Tommy Dreamer On House Of Hardcore, Giving Advice, Terry Funk - Wrestle Newz twitter google

Tommy Dreamer On House Of Hardcore, Giving Advice, Terry Funk

Tommy Dreamer recently went on the Wrestling News Source Podcast for an interview.

These days, Dreamer is running his own little wrestling show called House Of Hardcore. His passion for the business, of course, stems from his roots which will always be firmly planted where he made his name all those years ago, ECW. So it’s no surprise that “The Innovator Of Violence” decided he wanted to break away from the tamer PG product of WWE and go back to the hair of the dog that bit him.

But there were other factors that drove him to start his own promotion, which Dreamer elucidated.

“I always wanted to do it,” He said, “I guess it was a natural progression for myself and doing all that behind the scenes and the original ECW. And then in WWE after I was wrestling there I went in the office for a little bit and I was the guy who hired a lot of men and women and I ran the developmental system which is now NXT and that’s kind of where it all came from.”

He reflected further on the point, “I love wrestling, have since I was 9 years old and they caught me on a weekend where it was just so full of politics and all the stuff that goes on in wrestling. So, I was like you know what? I’m gonna try it. And it worked out and hence my slogan is ‘No Politics, No BS. Just Wrestling’. And I just said I would do one,¬†and if¬†it was successful… And now we’re up at House Of Hardcore 16 in Pasadena. So, it’s been going good for me.”

Dreamer is a journeyman of the game and has seen the guts of most of the major promotions over the years. He went on to clarify the differences backstage between ECW and WWE.

“ECW we were all kind of garnered towards the company and we were all willing to do whatever it took to take us to the next level,” He said, “We were living and dying by each and every show. The biggest difference is we had creative freedom and that was huge for a lot of us. Especially me.”

And switching gears, “In WWE, it’s pretty much a grind. It’s everybody going out there for their own personal gains and glory. There’s always another show. WWE is a huge, huge machine and it was kind of just getting into that groove of wake up, get on a plane, drive, wrestle and you turn around and you’re ten years doing it,” Dreamer said.

“It was a little bit different when I was there. Almost 300 days a year I was wrestling. So, a big difference between that and being a weekend warrior pretty much growing ECW. But the paychecks were fabulous. So, you kind of do that and you sacrifice a lot for that so it kind of balances out.”

Having been around as long as he has, and having a decent mind for the business, Dreamer has become a veteran whom young talent will consult for advice. But just like everything, there will always be new stuff to learn.

“I still ask for advice,” He said and began¬†to recall¬†some cases in point, “Independent show: I came back and “Mouth Of The South” Jimmy Hart was there and I asked him (for advice). About a month ago, I had to call my mentor. Went and called The Double Cross Ranch in Amarillo. Called Terry Funk and asked for some piece of¬†advice and he’s still amazing. He’s actually headed to Japan next week to go wrestle at 70 (years old) and I’m using him at my own shows in September at the ECW Arena.”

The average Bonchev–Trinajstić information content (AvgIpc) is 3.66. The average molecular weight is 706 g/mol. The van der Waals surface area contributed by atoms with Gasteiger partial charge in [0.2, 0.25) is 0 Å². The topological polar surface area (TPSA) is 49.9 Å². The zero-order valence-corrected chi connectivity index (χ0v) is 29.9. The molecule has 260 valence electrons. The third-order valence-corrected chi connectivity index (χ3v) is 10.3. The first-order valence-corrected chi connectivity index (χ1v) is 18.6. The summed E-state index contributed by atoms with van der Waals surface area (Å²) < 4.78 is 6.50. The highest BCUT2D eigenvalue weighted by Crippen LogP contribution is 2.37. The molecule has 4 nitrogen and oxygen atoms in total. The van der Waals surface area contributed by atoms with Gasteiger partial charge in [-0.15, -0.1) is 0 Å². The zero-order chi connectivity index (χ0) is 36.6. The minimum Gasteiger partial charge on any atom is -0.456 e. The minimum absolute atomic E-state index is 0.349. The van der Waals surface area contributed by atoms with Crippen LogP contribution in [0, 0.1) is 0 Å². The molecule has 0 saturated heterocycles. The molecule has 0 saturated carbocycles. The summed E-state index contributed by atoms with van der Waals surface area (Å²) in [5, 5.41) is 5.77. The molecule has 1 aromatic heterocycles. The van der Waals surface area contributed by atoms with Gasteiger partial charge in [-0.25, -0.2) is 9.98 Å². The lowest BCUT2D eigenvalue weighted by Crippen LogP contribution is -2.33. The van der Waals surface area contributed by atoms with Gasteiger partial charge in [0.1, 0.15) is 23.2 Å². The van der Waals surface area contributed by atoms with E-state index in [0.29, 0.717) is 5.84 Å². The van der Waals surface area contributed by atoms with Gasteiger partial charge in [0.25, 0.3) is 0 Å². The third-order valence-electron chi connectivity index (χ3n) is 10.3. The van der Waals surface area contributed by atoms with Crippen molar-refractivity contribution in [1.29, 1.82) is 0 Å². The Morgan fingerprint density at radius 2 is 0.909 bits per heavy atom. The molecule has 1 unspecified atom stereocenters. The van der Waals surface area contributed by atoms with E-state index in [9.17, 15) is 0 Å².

He continued, “I never will stop learning. But for me, I guess it started turning at an early age because I was doing it in ECW. Giving guys critiques. It’s funny,” Dreamer said, “I remember speaking with Chris Jericho and he told me the first time he came into ECW I pulled him aside. We’re the same age and he was just getting into ECW and I told him something and he’s like ‘That was the first thing you really ever said to me and it still held true so thank you.'”

As Dreamer said, he has¬†worked in a¬†multi-faceted capacity with the WWE, not only as an in-ring performer but as a hand¬†in running the show. While his relationship with the WWE remains in good standing, Dreamer isn’t looking to return. Not just yet anyways.

Dreamer clarified his intentions, “I don’t want to ever be in competition with WWE. I just want to show an alternative product. So, if that happens then cool. I look at House Of Hardcore and half of the people I used or gave breaks to are now in WWE or NXT. So, I love being that for them,” He said, “Rhyno’s worked for me at almost all my shows and for him to go back to WWE; I’m still going to use him. I got him in September and finish him up in October and then he’s full blown with WWE. And you never know… But for me I can’t give up on my own company and I can’t give up on my own dreams.”

And as with many of the greats in the world of professional wrestling, the show will be forever who they are. It would actually be crazier to walk away and retire than it is to keep standing in the fire.

“I don’t think I could ever walk away from wrestling,” He said. Then he humored the idea of what he might do if he did.

“I don’t know… Write movies? Or be a crazy actor on television like Terry Funk in “Road House,” Dreamer concluded, “Something like that.”

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